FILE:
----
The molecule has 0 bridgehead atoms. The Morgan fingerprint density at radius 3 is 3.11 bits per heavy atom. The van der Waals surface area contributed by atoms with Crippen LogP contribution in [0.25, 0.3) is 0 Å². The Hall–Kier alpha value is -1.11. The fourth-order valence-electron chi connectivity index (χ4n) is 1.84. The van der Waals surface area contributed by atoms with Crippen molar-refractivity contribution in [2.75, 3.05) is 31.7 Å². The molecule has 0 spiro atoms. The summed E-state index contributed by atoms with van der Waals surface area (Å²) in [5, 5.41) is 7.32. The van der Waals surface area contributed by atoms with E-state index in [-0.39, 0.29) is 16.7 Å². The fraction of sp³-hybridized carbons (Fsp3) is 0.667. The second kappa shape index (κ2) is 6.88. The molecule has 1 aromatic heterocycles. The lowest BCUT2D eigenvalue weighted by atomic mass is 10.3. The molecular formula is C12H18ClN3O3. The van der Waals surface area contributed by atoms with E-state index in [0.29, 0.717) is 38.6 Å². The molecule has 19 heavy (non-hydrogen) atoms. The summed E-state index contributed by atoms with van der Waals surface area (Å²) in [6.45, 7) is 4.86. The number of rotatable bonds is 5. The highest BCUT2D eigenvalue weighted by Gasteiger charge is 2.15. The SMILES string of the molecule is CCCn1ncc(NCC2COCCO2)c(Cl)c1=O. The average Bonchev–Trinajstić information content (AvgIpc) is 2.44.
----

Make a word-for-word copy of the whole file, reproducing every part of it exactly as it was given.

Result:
The molecule has 0 bridgehead atoms. The Morgan fingerprint density at radius 3 is 3.11 bits per heavy atom. The van der Waals surface area contributed by atoms with Crippen LogP contribution in [0.25, 0.3) is 0 Å². The Hall–Kier alpha value is -1.11. The fourth-order valence-electron chi connectivity index (χ4n) is 1.84. The van der Waals surface area contributed by atoms with Crippen molar-refractivity contribution in [2.75, 3.05) is 31.7 Å². The molecule has 0 spiro atoms. The summed E-state index contributed by atoms with van der Waals surface area (Å²) in [5, 5.41) is 7.32. The van der Waals surface area contributed by atoms with E-state index in [-0.39, 0.29) is 16.7 Å². The fraction of sp³-hybridized carbons (Fsp3) is 0.667. The second kappa shape index (κ2) is 6.88. The molecule has 1 aromatic heterocycles. The lowest BCUT2D eigenvalue weighted by atomic mass is 10.3. The molecular formula is C12H18ClN3O3. The van der Waals surface area contributed by atoms with E-state index in [0.29, 0.717) is 38.6 Å². The molecule has 19 heavy (non-hydrogen) atoms. The summed E-state index contributed by atoms with van der Waals surface area (Å²) in [6.45, 7) is 4.86. The number of rotatable bonds is 5. The highest BCUT2D eigenvalue weighted by Gasteiger charge is 2.15. The SMILES string of the molecule is CCCn1ncc(NCC2COCCO2)c(Cl)c1=O. The average Bonchev–Trinajstić information content (AvgIpc) is 2.44.